On the YAFPNW podcast, we’re lucky to be able to gain insight from financial planners all over the country and, every so often, around the world. It’s especially exciting when we get to talk to financial planners like Kate Holmes, CFP®, international speaker, podcast host, and global advocate for the profession.
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From Belmore Financial to the FPSB

Fun fact, in case you didn’t know: The Financial Planning Standards Board (FPSB) spun off from the CFP Board in the early 2000s. Now, the FPSB owns and oversees the CFP certification everywhere outside of the U.S. Kate’s love of public speaking and traveling around the globe led her to take “an offer she couldn’t refuse” at FPSB, which required her to leave her own firm, Belmore Financial.

With the FPSB, Kate worked to build out the profession around the world. When you live in the United States, often thought of as a standard for financial planning, it’s easy to forget that there are hundreds of thousands of professionals worldwide. We’re just a portion of that number in the U.S. With so many financial planners and firms all over the world, how does the profession look different within each country?

Culture and the evolution of financial planning

Kate brought up a great point about the evolution of financial planning worldwide. The United States has had quite a long history with the profession, and it’s continually evolving to this day, especially with the rise of fintech. Developing countries that are just entering the realm of financial advice and financial planning have the chance to learn from our history. And that’s exactly what some of those countries are doing: analyzing where the profession has been in the U.S., learning those lessons, and getting to where they want to be right now. “Leapfrogging,” as Kate called it.

With different languages, healthcare, tax systems, regulations, and views about money, how does a country’s culture impact financial planning? Kate mentioned that culture can be one of the most interesting aspects of the profession around the world. For example, culture might affect who clients or consumers want to listen to, whether it’s someone older or younger or male or female. A culture can encourage a willingness to talk about money or a tendency to keep it to yourself. Or, a culture can even make financial planning kind of obsolete if a country’s social nets provide financial security to the people.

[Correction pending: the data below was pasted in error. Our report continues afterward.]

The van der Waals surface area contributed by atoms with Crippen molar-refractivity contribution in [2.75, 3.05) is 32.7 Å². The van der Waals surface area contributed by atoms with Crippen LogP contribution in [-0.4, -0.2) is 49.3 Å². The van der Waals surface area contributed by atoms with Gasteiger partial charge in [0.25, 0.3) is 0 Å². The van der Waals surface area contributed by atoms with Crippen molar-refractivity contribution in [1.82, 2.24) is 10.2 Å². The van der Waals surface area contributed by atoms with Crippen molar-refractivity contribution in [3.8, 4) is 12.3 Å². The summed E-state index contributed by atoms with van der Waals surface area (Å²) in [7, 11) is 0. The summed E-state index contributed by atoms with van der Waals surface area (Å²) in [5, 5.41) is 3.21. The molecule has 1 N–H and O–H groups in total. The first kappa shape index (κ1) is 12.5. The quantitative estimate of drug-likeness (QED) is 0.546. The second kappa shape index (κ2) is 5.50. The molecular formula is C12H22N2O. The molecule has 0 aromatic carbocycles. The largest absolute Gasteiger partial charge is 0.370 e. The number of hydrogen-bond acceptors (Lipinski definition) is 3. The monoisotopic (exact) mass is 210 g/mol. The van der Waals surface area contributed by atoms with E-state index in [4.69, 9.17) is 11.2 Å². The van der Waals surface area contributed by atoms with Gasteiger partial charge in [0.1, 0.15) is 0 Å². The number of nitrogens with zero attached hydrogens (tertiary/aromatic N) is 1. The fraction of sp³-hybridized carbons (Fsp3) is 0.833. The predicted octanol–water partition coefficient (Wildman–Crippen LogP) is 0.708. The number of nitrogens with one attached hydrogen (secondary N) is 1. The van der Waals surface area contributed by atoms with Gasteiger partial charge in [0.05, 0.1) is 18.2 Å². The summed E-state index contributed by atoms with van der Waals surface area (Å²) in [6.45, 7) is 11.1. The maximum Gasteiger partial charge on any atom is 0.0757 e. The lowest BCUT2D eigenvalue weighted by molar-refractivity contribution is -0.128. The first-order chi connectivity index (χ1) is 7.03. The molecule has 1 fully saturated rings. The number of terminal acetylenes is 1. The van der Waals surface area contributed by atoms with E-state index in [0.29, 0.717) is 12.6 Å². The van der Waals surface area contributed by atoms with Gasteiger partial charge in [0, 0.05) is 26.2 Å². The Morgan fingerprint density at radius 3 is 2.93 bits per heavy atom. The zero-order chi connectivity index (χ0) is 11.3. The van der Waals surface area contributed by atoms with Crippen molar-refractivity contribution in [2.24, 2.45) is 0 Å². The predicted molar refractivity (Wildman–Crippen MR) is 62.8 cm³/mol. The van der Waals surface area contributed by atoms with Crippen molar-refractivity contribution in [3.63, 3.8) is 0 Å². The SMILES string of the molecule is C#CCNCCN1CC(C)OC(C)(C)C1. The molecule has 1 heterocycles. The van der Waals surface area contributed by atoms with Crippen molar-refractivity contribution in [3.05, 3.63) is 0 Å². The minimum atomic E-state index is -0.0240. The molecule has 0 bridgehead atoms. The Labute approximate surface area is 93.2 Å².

However, most cultures will still find value in financial planning, especially as we spend more time on the life planning part of the profession. When you get more into the life planning side with clients, “that’s something that impacts every person on this planet regardless of their culture or socioeconomic status or what social safety nets they may have in their country,” Kate said. “People are still going to want to plan for vacations and make sure they aren’t spending more than they make and trying to figure out what their goals are.”

Where the profession is headed worldwide

With so much insight from her travels and a broader perspective on the profession, what does Kate think the future holds for financial planning? Kate is curious to see what happens in the fintech space, especially when technology branches out from cryptocurrencies and gets more into cash flow, projections, and other areas. She also wants to see how the life planning part of the profession grows.

Plus, in a lot of developing countries, people are just starting to become introduced to the concept of financial advice. It’ll be interesting to see how these new professionals work with cutting-edge technology, when they may not have had any access to it before. Kate likened it to her experience in Poland from a few years ago.

“Home telephones never existed in Poland. They went straight from no phones to everybody having mobile phones,” said Kate. “So if you think about that in terms of what that could mean for other areas of technology…it’s tremendous. And so many of these places that we wouldn’t necessarily think of are doing incredible things with technology.” 

Kate had excellent insight and stories to share. Be sure to tune in and listen to the full episode!

What You’ll Learn

  • How Kate began working for the Financial Planning Standards Board
  • The challenges of consistency in standards worldwide
  • How the profession is developing around the globe
  • The impact of regulation in different countries
  • How culture impacts financial planning
  • Kate’s inspiration for her podcast, Innovating Advice
  • Education and entering the profession
  • Kate’s thoughts on the future of financial planning

Show Notes:

In this episode of YAFPNW, Hannah Moore, CFP®, and Kate Holmes, CFP®, discuss:

Want to follow Kate on social media? Check out her LinkedIn and Twitter at @Kate_Holmes, and don’t miss her globally focused podcast, Innovating Advice.

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